12 May 2008

This Is Supposed To Be A Surprise?

After being at war in Iraq for five years and almost seven years after 9/11, we're now seeing an increase in wounded veterans.

Increasing numbers of U.S. troops have left the military with damaged bodies and minds, an ever-larger pool of disabled veterans that will cost the nation billions for decades to come — even as the total population of America's vets shrinks.

Because we're supposed to fight wars without letting soldiers get hurt I guess.  As a disabled veteran (non-combat related), it's blindingly obvious to me that soldiers are going to get injured, especially when we're at war.  The more injured you have, the more it costs to take care of them.  Most of us accept that as the cost of preventing civilian casualties here at home, that's why we were in the military in the first place.

Worse wounds. More disabilities. More vets aware of the benefits and quicker to file for them.

Also, ironically, advanced medical care. Troops come home with devastating injuries that might well have killed them in earlier wars.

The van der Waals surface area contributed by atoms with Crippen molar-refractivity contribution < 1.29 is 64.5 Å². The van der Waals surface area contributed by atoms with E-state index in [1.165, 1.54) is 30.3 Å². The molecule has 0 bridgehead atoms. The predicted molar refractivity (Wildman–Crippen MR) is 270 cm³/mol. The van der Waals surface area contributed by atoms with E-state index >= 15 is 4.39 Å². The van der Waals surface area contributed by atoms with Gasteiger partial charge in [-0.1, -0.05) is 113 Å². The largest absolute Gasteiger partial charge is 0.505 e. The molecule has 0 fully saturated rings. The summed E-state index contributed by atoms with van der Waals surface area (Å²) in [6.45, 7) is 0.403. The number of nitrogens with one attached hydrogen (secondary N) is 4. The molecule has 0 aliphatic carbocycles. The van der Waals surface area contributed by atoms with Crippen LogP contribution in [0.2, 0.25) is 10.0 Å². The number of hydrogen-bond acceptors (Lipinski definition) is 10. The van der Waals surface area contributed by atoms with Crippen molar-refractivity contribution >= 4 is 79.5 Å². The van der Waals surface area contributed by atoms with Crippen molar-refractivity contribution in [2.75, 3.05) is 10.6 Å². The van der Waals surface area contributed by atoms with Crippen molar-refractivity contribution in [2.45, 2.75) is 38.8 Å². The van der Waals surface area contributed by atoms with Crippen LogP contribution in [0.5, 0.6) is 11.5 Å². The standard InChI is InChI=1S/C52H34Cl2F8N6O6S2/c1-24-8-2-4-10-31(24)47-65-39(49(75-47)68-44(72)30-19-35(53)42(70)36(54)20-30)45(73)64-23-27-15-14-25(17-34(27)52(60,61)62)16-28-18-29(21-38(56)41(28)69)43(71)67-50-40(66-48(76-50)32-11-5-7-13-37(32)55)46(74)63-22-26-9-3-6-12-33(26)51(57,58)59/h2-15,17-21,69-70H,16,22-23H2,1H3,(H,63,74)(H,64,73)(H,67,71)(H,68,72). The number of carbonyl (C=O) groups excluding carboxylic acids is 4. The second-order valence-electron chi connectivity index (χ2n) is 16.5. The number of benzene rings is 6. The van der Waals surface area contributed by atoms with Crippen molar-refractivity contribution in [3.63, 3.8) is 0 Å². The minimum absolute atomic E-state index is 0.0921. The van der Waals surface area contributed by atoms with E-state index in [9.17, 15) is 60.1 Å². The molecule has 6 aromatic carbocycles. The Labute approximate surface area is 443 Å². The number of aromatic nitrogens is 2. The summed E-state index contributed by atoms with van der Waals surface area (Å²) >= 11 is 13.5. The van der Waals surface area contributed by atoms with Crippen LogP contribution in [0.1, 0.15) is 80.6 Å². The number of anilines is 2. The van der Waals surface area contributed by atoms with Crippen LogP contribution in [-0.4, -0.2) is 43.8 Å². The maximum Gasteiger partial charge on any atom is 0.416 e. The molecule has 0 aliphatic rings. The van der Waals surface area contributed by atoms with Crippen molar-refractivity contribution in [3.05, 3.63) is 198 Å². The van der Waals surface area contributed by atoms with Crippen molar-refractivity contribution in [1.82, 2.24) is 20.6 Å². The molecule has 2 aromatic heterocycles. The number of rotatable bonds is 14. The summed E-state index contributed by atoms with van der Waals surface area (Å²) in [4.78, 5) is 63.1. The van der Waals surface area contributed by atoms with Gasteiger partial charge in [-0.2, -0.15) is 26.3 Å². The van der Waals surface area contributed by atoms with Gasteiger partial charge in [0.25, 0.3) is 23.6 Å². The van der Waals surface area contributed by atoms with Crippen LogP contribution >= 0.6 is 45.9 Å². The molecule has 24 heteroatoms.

I'm sure they're not suggesting less protection for our troops, or keeping them ignorant of how to get help, so what's the point here?  Oh, if we're not at war, we won't have to spend money taking care of wounded soldiers.  Most of us have already accepted the costs associated with protecting our citizens, despite what we keep getting fed from the MSM.  The fact that there hasn't been a major terrorist attack carried out since 9/11 shows that it's working.

VA officials were not eager to talk about reasons for the increases. They declined several requests for interviews. In a written response to a handful of questions, the agency noted a few factors at play in the rising costs, such as the aging veterans population, an increase in the number of disabilities claimed and the severity of injuries sustained.